The car ride to practice can take anywhere from 10 minutes to an hour, some people even drive longer. So we spend a lot of time with our children in the car. I had attended a lecture years ago that suggested that the time spent in the car was a wonderful opportunity for us to have meaningful conversations with our children. I instantly took this advice and made a rule in our car. The rule was; I would devote all of my attention to my children when we were in the car together.
I made sure that the radio was off and I didn’t answer my cell phone during the drive. At first my children loved the new attention. They felt important because I had put them first. They love jumping in the car and telling me all about their day. And I love listening to all of the amazing and important things they accomplished. It even became a joke that they would start asking me about my day. My kids and I always looked forward to the car ride home because we knew it was filled with love and we honestly cared and were interested in the day’s events.
As my children got older the car ride home became less fun and more stressful. My children’s lives had not changed, but the way I reacted to them did change. At first my daughter might have told me about a situation where she was taking a spelling test and she was sure she knew 8 out of the 10 words. At first I would respond with “8 out of 10, well that is pretty good, I am sure proud of you.” Then my responses turned into something like “8 out of 10, what words did you get wrong, you didn’t study enough, we will have to make sure we study more next time.” Then my responses turned into something like “ 8 out of 10, that is a B, if you don’t bring that B up to an A you’re grounded”. My child’s behavior and situation didn’t change but my reaction certainly did.
Eventually my children stop talking to me. I would ask questions, but they didn’t want to answer. They didn’t want to answer because they knew that I was going to ridicule them. I knew my kids didn’t want to talk anymore, so I felt the car ride would be a great time for lectures.
On the car ride to practice I would lecture them about getting certain skills, making sure they listen to the coach, and I would remind them again and again to make sure they weren’t fooling around during practice. I would give them pointers on how to fix their tumbling, I would constantly point out what they were doing wrong and how I thought they should fix it. The car ride soon became a battlefield.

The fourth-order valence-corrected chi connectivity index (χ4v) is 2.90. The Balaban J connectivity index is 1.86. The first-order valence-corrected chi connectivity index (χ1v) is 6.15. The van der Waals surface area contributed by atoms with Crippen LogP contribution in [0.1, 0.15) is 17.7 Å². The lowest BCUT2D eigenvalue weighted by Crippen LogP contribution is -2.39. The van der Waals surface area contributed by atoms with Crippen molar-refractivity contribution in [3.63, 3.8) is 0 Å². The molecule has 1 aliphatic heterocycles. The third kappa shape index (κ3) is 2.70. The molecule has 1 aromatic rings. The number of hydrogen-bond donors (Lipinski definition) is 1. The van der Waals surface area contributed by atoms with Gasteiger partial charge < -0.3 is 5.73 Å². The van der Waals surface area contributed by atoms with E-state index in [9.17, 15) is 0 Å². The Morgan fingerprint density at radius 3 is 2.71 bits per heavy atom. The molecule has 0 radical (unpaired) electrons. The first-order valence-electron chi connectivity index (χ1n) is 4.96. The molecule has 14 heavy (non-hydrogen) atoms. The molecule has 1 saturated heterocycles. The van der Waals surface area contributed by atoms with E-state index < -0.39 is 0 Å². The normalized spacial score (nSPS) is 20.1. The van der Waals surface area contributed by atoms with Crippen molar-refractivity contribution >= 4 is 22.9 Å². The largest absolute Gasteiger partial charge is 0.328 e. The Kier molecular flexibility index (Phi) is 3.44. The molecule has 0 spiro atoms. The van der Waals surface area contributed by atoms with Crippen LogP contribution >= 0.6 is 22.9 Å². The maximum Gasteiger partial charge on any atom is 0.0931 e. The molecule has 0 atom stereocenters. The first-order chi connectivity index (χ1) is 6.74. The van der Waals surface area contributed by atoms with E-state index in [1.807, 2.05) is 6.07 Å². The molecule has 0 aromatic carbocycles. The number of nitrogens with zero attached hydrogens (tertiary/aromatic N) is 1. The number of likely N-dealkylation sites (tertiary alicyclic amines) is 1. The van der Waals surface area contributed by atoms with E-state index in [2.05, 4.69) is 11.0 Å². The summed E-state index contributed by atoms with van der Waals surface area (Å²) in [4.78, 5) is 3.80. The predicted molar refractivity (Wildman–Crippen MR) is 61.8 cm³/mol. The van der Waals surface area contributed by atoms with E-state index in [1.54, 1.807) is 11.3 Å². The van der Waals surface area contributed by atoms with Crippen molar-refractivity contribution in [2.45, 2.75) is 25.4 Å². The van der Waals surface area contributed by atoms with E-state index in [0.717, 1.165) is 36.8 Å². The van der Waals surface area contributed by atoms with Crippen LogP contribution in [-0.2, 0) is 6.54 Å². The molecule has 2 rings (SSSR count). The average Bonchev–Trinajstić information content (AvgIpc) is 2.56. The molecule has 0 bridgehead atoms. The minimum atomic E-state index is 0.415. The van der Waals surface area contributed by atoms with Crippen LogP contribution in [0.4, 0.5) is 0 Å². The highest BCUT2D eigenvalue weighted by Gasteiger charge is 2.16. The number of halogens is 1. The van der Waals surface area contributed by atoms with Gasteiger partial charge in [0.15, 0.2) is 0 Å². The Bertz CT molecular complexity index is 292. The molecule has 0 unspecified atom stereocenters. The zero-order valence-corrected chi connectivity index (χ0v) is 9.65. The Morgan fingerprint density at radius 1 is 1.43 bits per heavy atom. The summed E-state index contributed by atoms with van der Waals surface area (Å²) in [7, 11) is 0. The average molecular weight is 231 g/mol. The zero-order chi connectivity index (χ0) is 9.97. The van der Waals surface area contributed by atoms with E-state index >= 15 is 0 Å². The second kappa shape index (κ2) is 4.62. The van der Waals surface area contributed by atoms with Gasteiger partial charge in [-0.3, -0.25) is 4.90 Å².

It soon occurred to me that I was making my children’s lives miserable. I was adding unnecessary pressure and creating stress in their lives. When my child got in the car after a bad practice all she really wanted was a hug and a kiss from her mom. Instead of giving her what she wanted and needed, I gave her advice and told her that she couldn’t afford bad practices, or I blamed her for not trying hard enough. I turned into the very mother that I didn’t want to be and my children didn’t want me to be.
I realized that my intentions of making the car ride a place where I could really bond with my kids, was actually tearing us apart. Something needed to change, and I knew it was me.
Then one day on the drive home from practice I decided to play loud music, not talk, and have a fun ride. My kids looked at me like I was crazy, but they enjoyed the pleasant ride home. For weeks all I would do is play music. I played music on the way to school and practice and on the way home. The car ride soon became something that my children started to look forward to again.
After a while my children wanted to tell me about their days on the car ride home. They wanted to tell me about all the neat stuff they learned. I wanted to make sure that this time instead of trying to fix their problems, or try to control their behavior, or ridicule them for not being perfect…that I would just listen to them. I listened to their stories. There were times when I wanted to speak my mind, but I didn’t, I just listened. And they kept talking.
Now my kids tell me everything, good and bad. And they know that when they tell me their stories that I will not judge or ridicule them. They know that I will listen. They know that if they have a bad workout that I will be there for them. After all, I am their mom and not their coach. Moms are supposed to mom and the coaches are there to coach. That is what we pay the coaches to do anyway. Our car rides are fun again and my relationship with my girls is better than ever. Sometimes they talk so much, that I can’t get them to stop.